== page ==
Hi,

Actually I am developing an application in python in which I want a feature by which the application can detect whether any name is male or female name. I did Google search on this, but could not find any algorithm/code by which I can do it. So finally I found a website which is doing the same thing pretty good.

http://www.i-gender.com/

So I was thinking to use their API in my application.

But before that just wanted to how they are detecting the gender from name?? Is it really possible to do it algorithmically??If yes please suggest some docs/links.

Here what I am trying to using http://www.i-gender.com/ API.

``````>>> import urllib2
>>> import json
>>> req = urllib2.Request("http://www.i-gender.com/ai", "name=jhony")
>>> decoder = json.JSONDecoder()
>>> result = decoder.decode(resp)
>>> print result['gender']
male
>>> print result['confidence']
100
>>>
``````

## All 4 Replies

I did Google search on this, but could not find any algorithm/code by which I can do it.

I imagine the best approach would be a lookup from a database of names and gender probability. At its simplest the gender neutral names would be 50% confident and the strongly gendered names 100%. It could be improved by including birth year along with probabilities based on that name's popularity for certain genders in that year. Another approach would be to collect the name and gender of as many people as possible in census collections and base your probability off of the difference between the two counts for a name. So if you have 100,000 Jamie(M) and 76,000 Jamie(F), then the confidence of Jamie being male is about 57%.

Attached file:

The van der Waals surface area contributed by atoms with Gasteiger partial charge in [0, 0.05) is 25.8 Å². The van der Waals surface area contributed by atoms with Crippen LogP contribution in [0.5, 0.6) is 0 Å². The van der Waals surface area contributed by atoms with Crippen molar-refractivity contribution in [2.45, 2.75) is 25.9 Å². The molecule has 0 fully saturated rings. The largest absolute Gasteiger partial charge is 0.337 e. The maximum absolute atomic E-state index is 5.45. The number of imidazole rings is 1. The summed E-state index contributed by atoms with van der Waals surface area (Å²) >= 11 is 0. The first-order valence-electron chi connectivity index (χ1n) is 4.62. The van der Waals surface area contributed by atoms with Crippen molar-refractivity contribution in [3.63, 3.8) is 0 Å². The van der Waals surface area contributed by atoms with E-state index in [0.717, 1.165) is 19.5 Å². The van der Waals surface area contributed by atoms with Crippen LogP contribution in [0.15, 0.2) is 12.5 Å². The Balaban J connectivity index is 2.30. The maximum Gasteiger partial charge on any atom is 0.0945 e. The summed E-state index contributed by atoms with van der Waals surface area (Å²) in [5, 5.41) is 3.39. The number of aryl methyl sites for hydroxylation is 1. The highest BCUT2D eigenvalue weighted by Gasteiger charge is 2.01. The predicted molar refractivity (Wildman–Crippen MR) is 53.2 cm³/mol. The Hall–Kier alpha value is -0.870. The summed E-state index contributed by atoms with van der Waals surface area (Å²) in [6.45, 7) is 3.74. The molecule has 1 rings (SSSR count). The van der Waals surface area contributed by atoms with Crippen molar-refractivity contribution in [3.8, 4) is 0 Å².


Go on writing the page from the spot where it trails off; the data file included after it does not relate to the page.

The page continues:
Ultimately it's quite difficult, if not impossible, to heuristically guess gender with any confidence based on a name without a great deal of empirical data behind the selection.

This is an interesting question.

Think about male/female names. I might be wrong, but more female names end in a vowel (not always). Male names sometimes end in a consonant moreso than vowels. Think Alex (male)/Alexandra (female); Cassandra, Krista, Alicia, Alissa, etc. all female. Of course there are hundreds of female names that end in consonants, but it seems the exception rather than the rule.

You could incoroporate such an algorithm to increase the confidence level.

I might be wrong, but more female names end in a vowel (not always). Male names sometimes end in a consonant moreso than vowels.

Not to such a statistically significant extent that using it as a heuristic would do more than muddy the waters. You also need to take frequency into account. If a very common male name ends in a vowel, it greatly skews the results: Joe, George, Mike, Luke, Charlie, Danny, Kyle, Dale, Lee, Lawrence, Joshua, Jamie, Dane, Shane, Blake, Leo, Jay...hmm. ;)

Think Alex (male)/Alexandra (female)

Yet Alex is a shortening of both Alexander and Alexandra. Males and females go by Alex, so you're not much better off unless they give you the full name. And it gets worse. Alex can be a full name in and of itself for both genders.

Ahhh very true. Perhaps we can exclude e's, y's and o's......

I guess there's no way to code something like this. I suppose the way we humans know names are how we've heard them in the past, hence a database w/ frequencies is the only way to go.

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